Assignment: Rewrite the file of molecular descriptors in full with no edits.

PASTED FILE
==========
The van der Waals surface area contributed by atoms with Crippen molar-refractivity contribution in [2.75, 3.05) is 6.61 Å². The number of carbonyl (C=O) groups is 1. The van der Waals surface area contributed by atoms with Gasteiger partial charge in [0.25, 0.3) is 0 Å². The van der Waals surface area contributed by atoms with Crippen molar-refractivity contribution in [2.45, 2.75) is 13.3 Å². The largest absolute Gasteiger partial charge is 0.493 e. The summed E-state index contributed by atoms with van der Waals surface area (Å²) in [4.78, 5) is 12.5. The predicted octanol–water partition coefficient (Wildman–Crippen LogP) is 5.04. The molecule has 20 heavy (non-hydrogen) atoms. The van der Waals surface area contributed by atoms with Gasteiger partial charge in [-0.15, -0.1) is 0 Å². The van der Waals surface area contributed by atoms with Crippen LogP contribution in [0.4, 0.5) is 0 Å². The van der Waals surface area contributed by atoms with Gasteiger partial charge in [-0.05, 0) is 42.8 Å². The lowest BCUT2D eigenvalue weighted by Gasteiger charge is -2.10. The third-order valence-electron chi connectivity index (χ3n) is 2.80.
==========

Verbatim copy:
The van der Waals surface area contributed by atoms with Crippen molar-refractivity contribution in [2.75, 3.05) is 6.61 Å². The number of carbonyl (C=O) groups is 1. The van der Waals surface area contributed by atoms with Gasteiger partial charge in [0.25, 0.3) is 0 Å². The van der Waals surface area contributed by atoms with Crippen molar-refractivity contribution in [2.45, 2.75) is 13.3 Å². The largest absolute Gasteiger partial charge is 0.493 e. The summed E-state index contributed by atoms with van der Waals surface area (Å²) in [4.78, 5) is 12.5. The predicted octanol–water partition coefficient (Wildman–Crippen LogP) is 5.04. The molecule has 20 heavy (non-hydrogen) atoms. The van der Waals surface area contributed by atoms with Gasteiger partial charge in [-0.15, -0.1) is 0 Å². The van der Waals surface area contributed by atoms with Crippen LogP contribution in [0.4, 0.5) is 0 Å². The van der Waals surface area contributed by atoms with Gasteiger partial charge in [-0.05, 0) is 42.8 Å². The lowest BCUT2D eigenvalue weighted by Gasteiger charge is -2.10. The third-order valence-electron chi connectivity index (χ3n) is 2.80.